Digital Government

Agencies want more guidance on digital strategy

man working from home

Federal IT and human resource managers are looking to agency leaders for better guidance in implementing the goals of the Office of Management and Budget's Digital Government Strategy and the Telework Enhancement Act, says a new study from the Mobile Work Exchange.

More than 150 federal mobility and HR/telework executives were interviewed for the exchange's "Mobility Progress Report: Are Federal Agencies Passing the Test?"

According to IT professionals, senior leadership's buy-in would be the single most helpful step in overcoming the remaining mobility hurdles in government.

"In many agencies, there's still a reluctance about unleashing a mobile workforce," said Doug Bourgeois, vice president for end-user computing at VMware's U.S. Public Sector.

Just over half -- 56 percent -- of federal IT managers believe their agencies are taking full advantage of mobility. Security concerns, funding, culture and procurement are the top obstacles, according to the report.

Culture is the biggest barrier because it keeps agencies from taking full advantage of mobility strategies to enhance their telework programs, respondents said.

"At the [U.S.] Patent and Trademark Office, the main reason that our program was so successful was because the mission people at [USPTO] had buy-in and wanted it to be successful," said Bourgeois, who was the agency's CIO for more than three years. "Those people were very involved from a leadership standpoint, which is so important."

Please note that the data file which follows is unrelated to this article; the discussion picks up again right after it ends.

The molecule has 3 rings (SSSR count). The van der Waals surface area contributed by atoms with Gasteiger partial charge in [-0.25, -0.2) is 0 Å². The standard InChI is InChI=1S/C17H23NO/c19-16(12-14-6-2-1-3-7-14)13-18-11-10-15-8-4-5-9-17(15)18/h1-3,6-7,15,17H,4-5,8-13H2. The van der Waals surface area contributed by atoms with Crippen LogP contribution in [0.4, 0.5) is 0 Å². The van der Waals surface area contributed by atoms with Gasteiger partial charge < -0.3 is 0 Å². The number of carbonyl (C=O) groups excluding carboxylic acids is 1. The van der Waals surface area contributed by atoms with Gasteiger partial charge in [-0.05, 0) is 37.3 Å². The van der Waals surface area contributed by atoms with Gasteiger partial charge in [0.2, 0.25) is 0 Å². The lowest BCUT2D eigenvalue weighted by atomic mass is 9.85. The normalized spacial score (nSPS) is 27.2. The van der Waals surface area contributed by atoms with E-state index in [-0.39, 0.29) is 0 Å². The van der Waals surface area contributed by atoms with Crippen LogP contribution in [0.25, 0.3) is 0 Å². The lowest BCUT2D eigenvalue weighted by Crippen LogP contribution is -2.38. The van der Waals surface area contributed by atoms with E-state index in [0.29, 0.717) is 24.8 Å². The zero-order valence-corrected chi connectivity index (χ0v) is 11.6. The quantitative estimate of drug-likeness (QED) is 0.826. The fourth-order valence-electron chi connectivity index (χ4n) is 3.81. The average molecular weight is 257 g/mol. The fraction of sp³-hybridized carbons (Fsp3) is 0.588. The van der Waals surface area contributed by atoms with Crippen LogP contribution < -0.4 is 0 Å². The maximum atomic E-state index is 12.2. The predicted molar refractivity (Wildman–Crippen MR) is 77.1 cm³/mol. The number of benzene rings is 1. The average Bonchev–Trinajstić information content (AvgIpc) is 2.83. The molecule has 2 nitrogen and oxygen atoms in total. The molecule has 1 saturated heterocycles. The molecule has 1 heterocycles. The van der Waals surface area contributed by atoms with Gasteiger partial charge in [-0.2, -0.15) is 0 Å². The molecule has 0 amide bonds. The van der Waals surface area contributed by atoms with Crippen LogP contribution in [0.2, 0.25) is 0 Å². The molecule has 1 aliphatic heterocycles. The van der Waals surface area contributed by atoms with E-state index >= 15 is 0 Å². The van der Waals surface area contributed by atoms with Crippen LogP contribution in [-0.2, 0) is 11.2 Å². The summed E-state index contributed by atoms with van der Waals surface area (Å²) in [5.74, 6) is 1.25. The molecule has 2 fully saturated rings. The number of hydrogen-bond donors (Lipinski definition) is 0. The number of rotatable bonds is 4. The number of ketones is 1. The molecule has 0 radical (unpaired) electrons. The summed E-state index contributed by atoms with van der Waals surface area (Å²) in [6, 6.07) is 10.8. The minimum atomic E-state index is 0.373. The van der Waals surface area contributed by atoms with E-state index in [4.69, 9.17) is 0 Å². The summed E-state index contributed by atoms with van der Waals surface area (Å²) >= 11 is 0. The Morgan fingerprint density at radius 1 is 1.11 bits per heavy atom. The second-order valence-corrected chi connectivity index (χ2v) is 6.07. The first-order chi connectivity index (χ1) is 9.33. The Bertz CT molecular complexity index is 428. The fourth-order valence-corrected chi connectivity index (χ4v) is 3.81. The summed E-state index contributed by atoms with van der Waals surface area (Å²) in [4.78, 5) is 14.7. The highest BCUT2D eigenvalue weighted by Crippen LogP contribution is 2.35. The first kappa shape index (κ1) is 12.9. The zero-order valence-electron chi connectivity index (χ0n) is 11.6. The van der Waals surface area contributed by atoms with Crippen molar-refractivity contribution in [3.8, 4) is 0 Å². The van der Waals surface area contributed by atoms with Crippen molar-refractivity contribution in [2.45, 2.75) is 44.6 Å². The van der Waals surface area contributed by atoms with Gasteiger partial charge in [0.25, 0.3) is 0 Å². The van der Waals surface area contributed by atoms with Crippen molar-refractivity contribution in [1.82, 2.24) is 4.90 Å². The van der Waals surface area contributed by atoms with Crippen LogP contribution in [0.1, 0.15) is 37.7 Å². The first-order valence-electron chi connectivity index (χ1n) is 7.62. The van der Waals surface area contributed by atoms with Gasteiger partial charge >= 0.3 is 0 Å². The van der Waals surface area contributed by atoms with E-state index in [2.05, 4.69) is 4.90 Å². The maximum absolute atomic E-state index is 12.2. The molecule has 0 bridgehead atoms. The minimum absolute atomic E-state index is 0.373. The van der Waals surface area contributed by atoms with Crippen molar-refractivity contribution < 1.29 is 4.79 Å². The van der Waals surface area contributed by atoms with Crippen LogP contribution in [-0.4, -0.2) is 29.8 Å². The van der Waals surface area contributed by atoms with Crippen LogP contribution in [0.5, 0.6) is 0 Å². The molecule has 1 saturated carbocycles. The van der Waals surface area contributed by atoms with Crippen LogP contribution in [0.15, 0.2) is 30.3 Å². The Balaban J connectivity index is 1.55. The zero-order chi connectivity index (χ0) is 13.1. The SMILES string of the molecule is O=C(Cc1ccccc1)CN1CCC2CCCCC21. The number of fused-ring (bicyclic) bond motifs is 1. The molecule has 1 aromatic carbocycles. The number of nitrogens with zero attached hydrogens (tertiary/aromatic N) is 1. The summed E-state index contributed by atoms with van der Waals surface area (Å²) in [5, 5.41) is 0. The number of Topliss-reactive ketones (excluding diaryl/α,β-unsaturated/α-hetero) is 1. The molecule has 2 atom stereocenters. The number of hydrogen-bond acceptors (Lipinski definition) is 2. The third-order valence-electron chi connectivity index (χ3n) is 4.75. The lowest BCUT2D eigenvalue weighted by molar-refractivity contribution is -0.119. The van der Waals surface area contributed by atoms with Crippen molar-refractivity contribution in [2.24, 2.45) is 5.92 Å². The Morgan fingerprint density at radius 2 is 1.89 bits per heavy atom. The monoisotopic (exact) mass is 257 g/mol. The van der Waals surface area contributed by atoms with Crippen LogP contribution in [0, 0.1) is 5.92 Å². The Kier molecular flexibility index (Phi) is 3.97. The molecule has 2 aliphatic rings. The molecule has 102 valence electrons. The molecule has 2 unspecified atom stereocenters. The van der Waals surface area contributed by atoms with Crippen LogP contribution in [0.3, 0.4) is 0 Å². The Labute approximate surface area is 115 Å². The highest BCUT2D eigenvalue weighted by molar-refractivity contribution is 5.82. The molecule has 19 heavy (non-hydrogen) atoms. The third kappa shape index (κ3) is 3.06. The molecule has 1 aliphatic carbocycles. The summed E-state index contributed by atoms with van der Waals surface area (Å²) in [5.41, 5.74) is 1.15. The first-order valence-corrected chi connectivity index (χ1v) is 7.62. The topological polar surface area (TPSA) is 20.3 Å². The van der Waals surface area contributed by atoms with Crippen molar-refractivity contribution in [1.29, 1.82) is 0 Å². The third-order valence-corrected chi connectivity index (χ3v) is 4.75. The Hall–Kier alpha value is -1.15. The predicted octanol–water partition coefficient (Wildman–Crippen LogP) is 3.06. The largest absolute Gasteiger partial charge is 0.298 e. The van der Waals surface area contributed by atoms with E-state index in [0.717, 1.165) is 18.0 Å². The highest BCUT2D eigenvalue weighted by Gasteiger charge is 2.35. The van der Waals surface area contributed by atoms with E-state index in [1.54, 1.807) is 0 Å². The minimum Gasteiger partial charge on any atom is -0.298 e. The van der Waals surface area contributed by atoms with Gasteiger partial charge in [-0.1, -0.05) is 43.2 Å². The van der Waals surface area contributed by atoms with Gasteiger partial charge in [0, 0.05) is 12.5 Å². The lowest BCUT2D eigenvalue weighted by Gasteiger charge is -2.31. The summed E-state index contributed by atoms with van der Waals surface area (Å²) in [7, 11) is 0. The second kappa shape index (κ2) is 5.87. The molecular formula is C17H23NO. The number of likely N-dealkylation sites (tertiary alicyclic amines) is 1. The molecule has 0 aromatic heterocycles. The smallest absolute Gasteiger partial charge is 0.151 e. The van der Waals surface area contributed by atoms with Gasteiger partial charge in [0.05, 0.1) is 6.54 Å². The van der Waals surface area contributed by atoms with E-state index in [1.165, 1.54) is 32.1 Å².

The report also touches on where agencies have used their money. Since the 2012 launch of the Digital Government Strategy, agencies have spent $1.6 billion, or about $373 per employee, to comply with the strategy. Laptops, automatic software updates and backup/restore capabilities were the top three technology items cited by agencies.

Looking ahead to the next two years, agencies are focusing on security and managing devices. Encryption has moved to the top of the list in terms of focus, if not necessarily cost, followed by smartphones, tablets and mobile device management.

"Spending on the device itself is one thing, but there needs to be a focus on the employee and proper training [to make] the mobile employee as productive as possible," Bourgeois said.

Only 6 percent of HR managers said they have had a negative return on investment with their telework spending, and 69 percent said they have experienced a positive or very positive ROI.

In addition to the money going into the Digital Government Strategy, the report takes a look at the billions of dollars in potential savings. For instance, If federal employees could telework in the event of a disaster, agencies could gain an additional $60 million in productivity per disrupted day. The report estimates that a better-developed digital workforce would have produced $300 million more in productivity during the frigid and snowy winter of 2013-2014.

By getting rid of unused office space and instituting a successful telework and mobility program, the government could save $15.1 billion on real estate per year. HR managers estimate that more than 25 percent of their office space is unoccupied today.

One challenge to capturing real estate savings is escaping from long-term leases, which Bourgeois characterized as incredibly difficult.

In terms of reaching the goals of the Digital Government Strategy, the study sounds much like the prototypical Government Accountability Office report: Progress has been made, but IT managers still see a lot of work to be done.

Seventy-seven percent of IT managers who participated in the study gave their agencies a B or C on their progress toward achieving the goals set out in the Digital Government Strategy, and 81 percent of HR managers gave their agencies a B or C on progress toward the goals of the 2010 Telework Enhancement Act.

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